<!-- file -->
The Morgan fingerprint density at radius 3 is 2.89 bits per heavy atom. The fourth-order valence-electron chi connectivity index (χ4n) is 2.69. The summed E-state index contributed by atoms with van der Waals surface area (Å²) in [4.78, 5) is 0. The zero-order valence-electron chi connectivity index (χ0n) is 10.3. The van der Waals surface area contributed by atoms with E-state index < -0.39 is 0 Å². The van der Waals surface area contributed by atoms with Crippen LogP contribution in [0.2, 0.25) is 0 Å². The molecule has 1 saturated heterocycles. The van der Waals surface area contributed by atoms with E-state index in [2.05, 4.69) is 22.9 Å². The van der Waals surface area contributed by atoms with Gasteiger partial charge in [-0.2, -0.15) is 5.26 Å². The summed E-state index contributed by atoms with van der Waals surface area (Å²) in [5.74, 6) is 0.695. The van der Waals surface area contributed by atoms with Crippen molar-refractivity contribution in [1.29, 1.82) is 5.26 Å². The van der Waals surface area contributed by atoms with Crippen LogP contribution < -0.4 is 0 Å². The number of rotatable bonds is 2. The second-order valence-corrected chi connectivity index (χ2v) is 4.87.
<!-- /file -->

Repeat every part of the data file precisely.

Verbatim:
The Morgan fingerprint density at radius 3 is 2.89 bits per heavy atom. The fourth-order valence-electron chi connectivity index (χ4n) is 2.69. The summed E-state index contributed by atoms with van der Waals surface area (Å²) in [4.78, 5) is 0. The zero-order valence-electron chi connectivity index (χ0n) is 10.3. The van der Waals surface area contributed by atoms with E-state index < -0.39 is 0 Å². The van der Waals surface area contributed by atoms with Crippen LogP contribution in [0.2, 0.25) is 0 Å². The molecule has 1 saturated heterocycles. The van der Waals surface area contributed by atoms with E-state index in [2.05, 4.69) is 22.9 Å². The van der Waals surface area contributed by atoms with Gasteiger partial charge in [-0.2, -0.15) is 5.26 Å². The summed E-state index contributed by atoms with van der Waals surface area (Å²) in [5.74, 6) is 0.695. The van der Waals surface area contributed by atoms with Crippen molar-refractivity contribution in [1.29, 1.82) is 5.26 Å². The van der Waals surface area contributed by atoms with Crippen LogP contribution < -0.4 is 0 Å². The number of rotatable bonds is 2. The second-order valence-corrected chi connectivity index (χ2v) is 4.87.